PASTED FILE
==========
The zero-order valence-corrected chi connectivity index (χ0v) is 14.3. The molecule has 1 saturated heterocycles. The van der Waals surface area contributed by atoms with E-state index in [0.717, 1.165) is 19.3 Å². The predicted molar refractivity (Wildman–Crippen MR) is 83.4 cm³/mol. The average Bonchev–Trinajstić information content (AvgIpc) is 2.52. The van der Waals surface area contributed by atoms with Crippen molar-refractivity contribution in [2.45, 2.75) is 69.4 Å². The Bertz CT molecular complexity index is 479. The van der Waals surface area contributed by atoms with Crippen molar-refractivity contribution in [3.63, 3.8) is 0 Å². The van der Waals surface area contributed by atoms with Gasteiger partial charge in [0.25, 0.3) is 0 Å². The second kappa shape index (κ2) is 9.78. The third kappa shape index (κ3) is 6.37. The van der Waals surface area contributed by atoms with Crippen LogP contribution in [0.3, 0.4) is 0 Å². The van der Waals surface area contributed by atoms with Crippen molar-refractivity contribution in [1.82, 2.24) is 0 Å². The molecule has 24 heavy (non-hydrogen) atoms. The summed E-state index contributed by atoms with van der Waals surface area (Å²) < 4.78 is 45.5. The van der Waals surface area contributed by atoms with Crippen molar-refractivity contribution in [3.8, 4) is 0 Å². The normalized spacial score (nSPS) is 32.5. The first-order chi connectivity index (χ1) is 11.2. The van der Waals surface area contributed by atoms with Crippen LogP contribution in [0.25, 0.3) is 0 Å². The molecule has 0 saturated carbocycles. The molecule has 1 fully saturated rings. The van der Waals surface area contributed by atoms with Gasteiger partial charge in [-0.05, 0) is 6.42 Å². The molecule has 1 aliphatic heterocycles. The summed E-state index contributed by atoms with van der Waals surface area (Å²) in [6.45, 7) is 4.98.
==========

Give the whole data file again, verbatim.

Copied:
The zero-order valence-corrected chi connectivity index (χ0v) is 14.3. The molecule has 1 saturated heterocycles. The van der Waals surface area contributed by atoms with E-state index in [0.717, 1.165) is 19.3 Å². The predicted molar refractivity (Wildman–Crippen MR) is 83.4 cm³/mol. The average Bonchev–Trinajstić information content (AvgIpc) is 2.52. The van der Waals surface area contributed by atoms with Crippen molar-refractivity contribution in [2.45, 2.75) is 69.4 Å². The Bertz CT molecular complexity index is 479. The van der Waals surface area contributed by atoms with Crippen molar-refractivity contribution in [3.63, 3.8) is 0 Å². The van der Waals surface area contributed by atoms with Gasteiger partial charge in [0.25, 0.3) is 0 Å². The second kappa shape index (κ2) is 9.78. The third kappa shape index (κ3) is 6.37. The van der Waals surface area contributed by atoms with Crippen LogP contribution in [0.3, 0.4) is 0 Å². The van der Waals surface area contributed by atoms with Crippen molar-refractivity contribution in [1.82, 2.24) is 0 Å². The molecule has 24 heavy (non-hydrogen) atoms. The summed E-state index contributed by atoms with van der Waals surface area (Å²) < 4.78 is 45.5. The van der Waals surface area contributed by atoms with Crippen molar-refractivity contribution in [3.8, 4) is 0 Å². The normalized spacial score (nSPS) is 32.5. The first-order chi connectivity index (χ1) is 11.2. The van der Waals surface area contributed by atoms with Crippen LogP contribution in [0.25, 0.3) is 0 Å². The molecule has 0 saturated carbocycles. The molecule has 1 fully saturated rings. The van der Waals surface area contributed by atoms with Gasteiger partial charge in [-0.05, 0) is 6.42 Å². The molecule has 1 aliphatic heterocycles. The summed E-state index contributed by atoms with van der Waals surface area (Å²) in [6.45, 7) is 4.98.